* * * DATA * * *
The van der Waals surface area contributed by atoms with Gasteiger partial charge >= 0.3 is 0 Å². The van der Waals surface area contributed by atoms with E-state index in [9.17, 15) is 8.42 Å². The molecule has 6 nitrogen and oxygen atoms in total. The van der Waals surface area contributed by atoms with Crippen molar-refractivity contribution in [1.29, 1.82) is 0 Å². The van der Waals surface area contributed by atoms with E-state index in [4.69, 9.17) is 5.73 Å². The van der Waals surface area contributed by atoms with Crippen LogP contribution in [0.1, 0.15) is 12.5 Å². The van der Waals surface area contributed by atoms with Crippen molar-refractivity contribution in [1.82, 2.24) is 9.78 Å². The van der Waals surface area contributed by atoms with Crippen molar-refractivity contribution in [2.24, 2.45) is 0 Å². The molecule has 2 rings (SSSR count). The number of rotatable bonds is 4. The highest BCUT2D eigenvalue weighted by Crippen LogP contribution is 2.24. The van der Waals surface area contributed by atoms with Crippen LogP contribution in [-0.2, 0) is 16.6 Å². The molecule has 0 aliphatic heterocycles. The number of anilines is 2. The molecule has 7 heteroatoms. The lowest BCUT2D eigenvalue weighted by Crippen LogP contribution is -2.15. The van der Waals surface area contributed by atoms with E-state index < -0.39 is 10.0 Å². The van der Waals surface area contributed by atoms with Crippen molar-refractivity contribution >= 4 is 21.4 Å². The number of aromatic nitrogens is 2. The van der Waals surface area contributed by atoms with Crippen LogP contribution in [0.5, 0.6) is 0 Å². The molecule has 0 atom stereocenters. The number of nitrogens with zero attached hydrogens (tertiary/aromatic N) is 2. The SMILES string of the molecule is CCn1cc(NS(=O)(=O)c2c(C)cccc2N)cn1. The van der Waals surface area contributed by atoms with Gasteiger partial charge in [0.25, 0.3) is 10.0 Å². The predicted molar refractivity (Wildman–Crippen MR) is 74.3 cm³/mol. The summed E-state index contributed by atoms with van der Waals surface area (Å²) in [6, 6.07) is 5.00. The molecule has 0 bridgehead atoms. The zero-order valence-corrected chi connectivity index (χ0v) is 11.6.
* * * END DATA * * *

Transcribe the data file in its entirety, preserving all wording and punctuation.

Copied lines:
The van der Waals surface area contributed by atoms with Gasteiger partial charge >= 0.3 is 0 Å². The van der Waals surface area contributed by atoms with E-state index in [9.17, 15) is 8.42 Å². The molecule has 6 nitrogen and oxygen atoms in total. The van der Waals surface area contributed by atoms with Crippen molar-refractivity contribution in [1.29, 1.82) is 0 Å². The van der Waals surface area contributed by atoms with E-state index in [4.69, 9.17) is 5.73 Å². The van der Waals surface area contributed by atoms with Crippen LogP contribution in [0.1, 0.15) is 12.5 Å². The van der Waals surface area contributed by atoms with Crippen molar-refractivity contribution in [1.82, 2.24) is 9.78 Å². The van der Waals surface area contributed by atoms with Crippen molar-refractivity contribution in [2.24, 2.45) is 0 Å². The molecule has 2 rings (SSSR count). The number of rotatable bonds is 4. The highest BCUT2D eigenvalue weighted by Crippen LogP contribution is 2.24. The van der Waals surface area contributed by atoms with Crippen LogP contribution in [-0.2, 0) is 16.6 Å². The molecule has 0 aliphatic heterocycles. The number of anilines is 2. The molecule has 7 heteroatoms. The lowest BCUT2D eigenvalue weighted by Crippen LogP contribution is -2.15. The van der Waals surface area contributed by atoms with E-state index < -0.39 is 10.0 Å². The van der Waals surface area contributed by atoms with Crippen molar-refractivity contribution >= 4 is 21.4 Å². The number of aromatic nitrogens is 2. The van der Waals surface area contributed by atoms with Crippen LogP contribution in [0.5, 0.6) is 0 Å². The molecule has 0 atom stereocenters. The number of nitrogens with zero attached hydrogens (tertiary/aromatic N) is 2. The SMILES string of the molecule is CCn1cc(NS(=O)(=O)c2c(C)cccc2N)cn1. The van der Waals surface area contributed by atoms with Gasteiger partial charge in [0.25, 0.3) is 10.0 Å². The predicted molar refractivity (Wildman–Crippen MR) is 74.3 cm³/mol. The summed E-state index contributed by atoms with van der Waals surface area (Å²) in [6, 6.07) is 5.00. The molecule has 0 bridgehead atoms. The zero-order valence-corrected chi connectivity index (χ0v) is 11.6.